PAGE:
Background and purpose: Disabling stroke is costly and considered by some patients a fate worse than death. We aimed to determine whether clopidogrel reduces the rate and functional severity of stroke among high vascular risk patients, including patients with previous transient ischemic attack or ischemic stroke, who were enrolled in the Clopidogrel for High Atherothrombotic Risk and Ischemic Stabilization, Management and Avoidance (CHARISMA) trial.
Methods: We randomly assigned 15,603 high vascular risk patients to receive clopidogrel (75 mg daily) or placebo in addition to background acetylsalicylic acid and followed them for a median of 28 months. The main outcome of this prespecified substudy was the functional severity of stroke outcome events as measured by the modified Rankin Scale (mRS) score at 3 months after the stroke outcome.
Results: During follow-up, 436 (2.8%) patients had a definite adjudicated stroke and a follow-up assessment of the mRS at 3 months poststroke, of whom 202 had been randomly assigned clopidogrel and 234 placebo (relative risk reduction 14%, 95% CI: -4% to 29%, P=0.12). There was no significant difference between the mean mRS scores at 3 months after stroke among patients assigned clopidogrel compared with placebo (mean mRS 3.6 [SD 2.4] clopidogrel versus 3.3 [SD 2.1] placebo; P=0.15). There was also no significant difference between the various categories of the mRS score at 3 months after stroke among patients assigned to clopidogrel compared with placebo. Among 4320 patients with a qualifying diagnosis of transient ischemic attack or ischemic stroke, 233 (5.4%) experienced a stroke during follow-up, of whom 103 were randomly assigned clopidogrel and 130 placebo (relative risk reduction 20%, 95% CI: -3% to 38%). There was no significant difference between the mean mRS scores at 3 months after stroke among patients with a qualifying transient ischemic attack or ischemic stroke who were assigned clopidogrel compared with placebo (3.4 [SD 2.1] clopidogrel versus 3.3 [SD 1.9] placebo; P=0.48).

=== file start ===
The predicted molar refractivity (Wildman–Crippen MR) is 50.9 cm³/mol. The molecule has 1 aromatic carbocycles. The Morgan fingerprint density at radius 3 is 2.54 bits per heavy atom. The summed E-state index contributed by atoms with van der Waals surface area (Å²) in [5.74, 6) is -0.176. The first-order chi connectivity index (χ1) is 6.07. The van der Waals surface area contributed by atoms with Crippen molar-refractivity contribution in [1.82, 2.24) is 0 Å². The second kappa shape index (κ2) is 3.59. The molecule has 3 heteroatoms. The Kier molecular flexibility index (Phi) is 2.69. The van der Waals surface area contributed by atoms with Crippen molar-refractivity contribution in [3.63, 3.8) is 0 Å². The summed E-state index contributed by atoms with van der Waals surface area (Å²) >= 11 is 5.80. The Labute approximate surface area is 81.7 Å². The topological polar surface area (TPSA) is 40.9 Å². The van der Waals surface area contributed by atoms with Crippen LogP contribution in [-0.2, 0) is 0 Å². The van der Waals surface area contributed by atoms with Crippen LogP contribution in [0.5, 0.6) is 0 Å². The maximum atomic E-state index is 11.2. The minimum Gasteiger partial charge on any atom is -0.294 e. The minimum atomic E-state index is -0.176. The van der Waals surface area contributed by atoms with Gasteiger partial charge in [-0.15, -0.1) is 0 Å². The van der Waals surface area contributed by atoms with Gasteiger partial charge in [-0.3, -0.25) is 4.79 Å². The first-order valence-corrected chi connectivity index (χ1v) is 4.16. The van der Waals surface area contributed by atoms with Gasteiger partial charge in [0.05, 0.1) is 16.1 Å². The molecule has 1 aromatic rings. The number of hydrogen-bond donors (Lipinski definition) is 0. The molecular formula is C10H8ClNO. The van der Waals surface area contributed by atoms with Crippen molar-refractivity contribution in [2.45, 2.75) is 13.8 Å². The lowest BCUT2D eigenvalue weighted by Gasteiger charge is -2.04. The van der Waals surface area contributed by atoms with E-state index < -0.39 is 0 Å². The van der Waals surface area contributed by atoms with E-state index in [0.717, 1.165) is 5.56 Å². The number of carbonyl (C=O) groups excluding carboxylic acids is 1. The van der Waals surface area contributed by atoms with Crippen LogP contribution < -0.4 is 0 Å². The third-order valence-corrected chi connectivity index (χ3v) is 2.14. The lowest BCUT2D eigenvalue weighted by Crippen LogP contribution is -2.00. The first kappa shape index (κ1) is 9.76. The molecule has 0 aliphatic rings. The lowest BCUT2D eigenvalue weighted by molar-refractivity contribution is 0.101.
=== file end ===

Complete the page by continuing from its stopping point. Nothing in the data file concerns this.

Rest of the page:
Conclusions: The addition of clopidogrel to acetylsalicylic acid did not significantly alter the rate and functional severity of stroke outcome events among high vascular risk patients enrolled in the CHARISMA trial.